Along the docks of the Los Angeles and Long Beach ports, still reeling from the pandemic-induced supply chain crunch, officials were bracing for more backups.

Two-thirds of all cargo leaves California by rail. Already, cargo boxes headed for rail cars are piling up, with a backup three times normal.

How had it come to this?

No railroad strike had occurred in the last three decades.

But in sweeping cost-cutting measures, the largest freight railroads have slashed their workforces by 29% in the last six years, according to data supplied to the U.S. Surface Transportation Board. They have shut down less-profitable routes, consolidated railyards and run fewer, longer trains, thus snarling roadway crossings.

Rail workers have gone without a raise since 2019 as the companies’ profits have boomed and stock buybacks have boosted shareholder values. BNSF, owned by Warren Buffett’s Berkshire Hathaway, reported record net earnings of $5.99 billion in 2021, up 16.1% from 2020. Union Pacific had its most profitable year ever in 2021, with net income of $6.5 billion, up from $5.6 billion in 2020.

Rail employees remained on the job throughout the pandemic, often working mandatory overtime to compensate for staff cuts and defections. Workers complain they are unable to get sufficient rest between shifts because of stricter on-call policies.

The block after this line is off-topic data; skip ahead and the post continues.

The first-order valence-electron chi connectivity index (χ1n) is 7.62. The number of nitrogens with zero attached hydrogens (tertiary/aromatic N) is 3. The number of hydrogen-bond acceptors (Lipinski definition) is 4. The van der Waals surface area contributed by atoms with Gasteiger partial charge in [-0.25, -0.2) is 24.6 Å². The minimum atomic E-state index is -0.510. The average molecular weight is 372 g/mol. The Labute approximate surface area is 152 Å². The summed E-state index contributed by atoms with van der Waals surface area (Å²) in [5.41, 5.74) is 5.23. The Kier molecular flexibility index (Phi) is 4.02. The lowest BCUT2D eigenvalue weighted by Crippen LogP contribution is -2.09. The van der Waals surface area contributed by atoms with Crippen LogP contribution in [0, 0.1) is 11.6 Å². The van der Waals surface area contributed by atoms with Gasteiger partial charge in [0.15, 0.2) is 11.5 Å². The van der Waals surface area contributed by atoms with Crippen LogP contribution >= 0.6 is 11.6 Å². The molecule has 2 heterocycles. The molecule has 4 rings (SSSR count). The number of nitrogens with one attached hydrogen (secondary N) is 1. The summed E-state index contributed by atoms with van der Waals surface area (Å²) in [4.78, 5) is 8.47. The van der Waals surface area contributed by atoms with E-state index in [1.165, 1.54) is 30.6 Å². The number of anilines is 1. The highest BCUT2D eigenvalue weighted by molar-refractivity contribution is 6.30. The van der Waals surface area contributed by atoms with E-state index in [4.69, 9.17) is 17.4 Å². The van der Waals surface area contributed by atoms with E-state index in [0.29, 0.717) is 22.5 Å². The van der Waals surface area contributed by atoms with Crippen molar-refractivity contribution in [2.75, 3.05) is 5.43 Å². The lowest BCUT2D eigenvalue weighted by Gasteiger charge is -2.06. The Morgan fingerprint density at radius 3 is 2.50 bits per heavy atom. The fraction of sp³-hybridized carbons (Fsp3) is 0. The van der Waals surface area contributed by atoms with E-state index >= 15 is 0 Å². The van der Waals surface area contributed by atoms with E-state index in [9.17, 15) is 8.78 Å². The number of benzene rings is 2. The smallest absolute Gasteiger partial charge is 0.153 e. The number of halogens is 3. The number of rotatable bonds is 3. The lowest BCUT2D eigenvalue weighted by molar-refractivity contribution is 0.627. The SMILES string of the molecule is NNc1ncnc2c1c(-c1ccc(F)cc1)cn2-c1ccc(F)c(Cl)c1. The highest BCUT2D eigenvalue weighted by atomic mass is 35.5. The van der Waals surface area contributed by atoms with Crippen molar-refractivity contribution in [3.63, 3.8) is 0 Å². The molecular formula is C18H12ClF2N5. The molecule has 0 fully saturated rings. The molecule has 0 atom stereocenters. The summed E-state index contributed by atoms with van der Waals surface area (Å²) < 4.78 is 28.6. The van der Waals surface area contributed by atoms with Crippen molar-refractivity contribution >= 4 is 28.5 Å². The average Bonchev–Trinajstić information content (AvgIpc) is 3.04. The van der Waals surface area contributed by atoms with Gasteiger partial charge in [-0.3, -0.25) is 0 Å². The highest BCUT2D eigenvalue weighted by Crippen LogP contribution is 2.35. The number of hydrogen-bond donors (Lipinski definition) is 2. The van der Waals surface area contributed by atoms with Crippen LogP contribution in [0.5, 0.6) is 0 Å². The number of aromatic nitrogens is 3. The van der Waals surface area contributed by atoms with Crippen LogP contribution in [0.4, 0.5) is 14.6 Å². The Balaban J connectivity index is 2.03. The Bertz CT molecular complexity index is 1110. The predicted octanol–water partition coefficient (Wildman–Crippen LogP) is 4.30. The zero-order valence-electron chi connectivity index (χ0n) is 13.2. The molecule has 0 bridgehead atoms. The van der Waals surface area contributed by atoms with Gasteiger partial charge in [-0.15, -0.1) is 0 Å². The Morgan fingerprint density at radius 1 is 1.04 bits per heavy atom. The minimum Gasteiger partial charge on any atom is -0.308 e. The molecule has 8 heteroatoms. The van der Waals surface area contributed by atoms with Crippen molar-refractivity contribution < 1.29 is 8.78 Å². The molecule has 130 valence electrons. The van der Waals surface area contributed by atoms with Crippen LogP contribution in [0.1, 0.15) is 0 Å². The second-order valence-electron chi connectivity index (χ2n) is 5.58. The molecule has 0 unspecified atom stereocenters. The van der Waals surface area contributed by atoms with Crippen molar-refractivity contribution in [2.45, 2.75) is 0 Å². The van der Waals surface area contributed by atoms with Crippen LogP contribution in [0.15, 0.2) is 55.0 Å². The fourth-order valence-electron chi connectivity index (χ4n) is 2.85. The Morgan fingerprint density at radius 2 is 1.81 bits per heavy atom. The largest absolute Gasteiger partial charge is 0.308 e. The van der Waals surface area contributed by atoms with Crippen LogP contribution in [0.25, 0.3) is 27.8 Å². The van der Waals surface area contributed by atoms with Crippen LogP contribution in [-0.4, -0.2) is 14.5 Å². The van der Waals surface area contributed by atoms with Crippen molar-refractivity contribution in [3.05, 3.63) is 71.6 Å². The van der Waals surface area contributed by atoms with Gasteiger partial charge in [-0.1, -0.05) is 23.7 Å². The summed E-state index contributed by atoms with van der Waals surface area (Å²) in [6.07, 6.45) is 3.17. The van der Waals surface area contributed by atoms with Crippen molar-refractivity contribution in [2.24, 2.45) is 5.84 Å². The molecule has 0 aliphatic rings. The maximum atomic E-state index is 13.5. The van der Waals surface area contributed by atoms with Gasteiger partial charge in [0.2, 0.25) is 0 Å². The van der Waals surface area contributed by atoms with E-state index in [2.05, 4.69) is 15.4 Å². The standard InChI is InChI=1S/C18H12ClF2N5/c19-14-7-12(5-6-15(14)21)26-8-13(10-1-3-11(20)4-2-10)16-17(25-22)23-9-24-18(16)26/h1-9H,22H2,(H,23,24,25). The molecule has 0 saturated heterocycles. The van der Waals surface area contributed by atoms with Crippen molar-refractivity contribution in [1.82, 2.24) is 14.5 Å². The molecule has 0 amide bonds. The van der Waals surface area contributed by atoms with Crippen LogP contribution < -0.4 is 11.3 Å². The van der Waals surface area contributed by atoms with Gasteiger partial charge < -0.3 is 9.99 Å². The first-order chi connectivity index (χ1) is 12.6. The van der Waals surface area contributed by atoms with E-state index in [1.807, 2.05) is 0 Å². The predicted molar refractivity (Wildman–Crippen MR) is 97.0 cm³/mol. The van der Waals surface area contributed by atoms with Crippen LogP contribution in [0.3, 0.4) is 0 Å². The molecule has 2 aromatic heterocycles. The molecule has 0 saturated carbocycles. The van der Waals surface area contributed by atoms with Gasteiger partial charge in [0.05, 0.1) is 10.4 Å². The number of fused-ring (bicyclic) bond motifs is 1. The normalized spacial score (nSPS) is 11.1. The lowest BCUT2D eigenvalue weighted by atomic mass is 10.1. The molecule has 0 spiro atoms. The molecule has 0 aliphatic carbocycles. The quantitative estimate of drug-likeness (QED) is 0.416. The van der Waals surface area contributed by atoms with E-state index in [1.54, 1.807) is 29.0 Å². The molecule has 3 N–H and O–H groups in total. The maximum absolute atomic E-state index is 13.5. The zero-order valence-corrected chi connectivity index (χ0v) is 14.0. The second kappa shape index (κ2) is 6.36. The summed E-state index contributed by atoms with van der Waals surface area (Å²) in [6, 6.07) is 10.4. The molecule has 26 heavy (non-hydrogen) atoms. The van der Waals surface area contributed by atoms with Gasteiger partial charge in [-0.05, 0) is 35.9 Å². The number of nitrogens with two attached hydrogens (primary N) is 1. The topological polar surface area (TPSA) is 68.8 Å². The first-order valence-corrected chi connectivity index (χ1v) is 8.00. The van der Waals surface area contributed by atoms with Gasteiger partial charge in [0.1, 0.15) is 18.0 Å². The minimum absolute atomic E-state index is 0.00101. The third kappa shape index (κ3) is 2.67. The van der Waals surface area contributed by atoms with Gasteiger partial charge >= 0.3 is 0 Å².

Nonetheless, rail workers are penalized under a points system if they miss work to go to the doctor without scheduling a medical visit in advance. Too many points results in termination.

“Our members are being terminated for getting sick or for attending routine medical visits as we crawl our way out of a worldwide pandemic,” Ferguson, of the SMART Transportation Division, and Pierce, of the Brotherhood of Locomotive Engineers and Trainmen, said in a joint statement.

“These employment policies have forced thousands of employees out of the industry and make it all but impossible to recruit new workers.”

Railroads say stricter attendance standards and “precision” scheduling were needed to compensate for staff shortages.

Railroads were also pushing to cut mandated two-person crews in each train to one person, a strategy that unions say would result in more crashes and injuries, with exhausted workers vulnerable to falling asleep.

The impasse came at a time when workers across the economy are rebelling against mandatory overtime, unpredictable scheduling, production quotas, workplace surveillance and other onerous practices that boost corporate profits but take a toll on workers’ health and family life. Interest in forming unions is rising as a result.

What did Biden’s panel recommend?

To ward off a strike, Biden convened an emergency panel that recommended pay raises of 24%, including an immediate raise of 14%, and bonuses of $5,000 over five years. The panel’s 124-page report also said workers should pay more for health insurance.

Union officials had asked for a 31% pay raise over five years. Railroads had offered 17%. Unions said the pay boost would not keep up with inflation, which reached 8.3% last month. But they were willing to accept a compromise.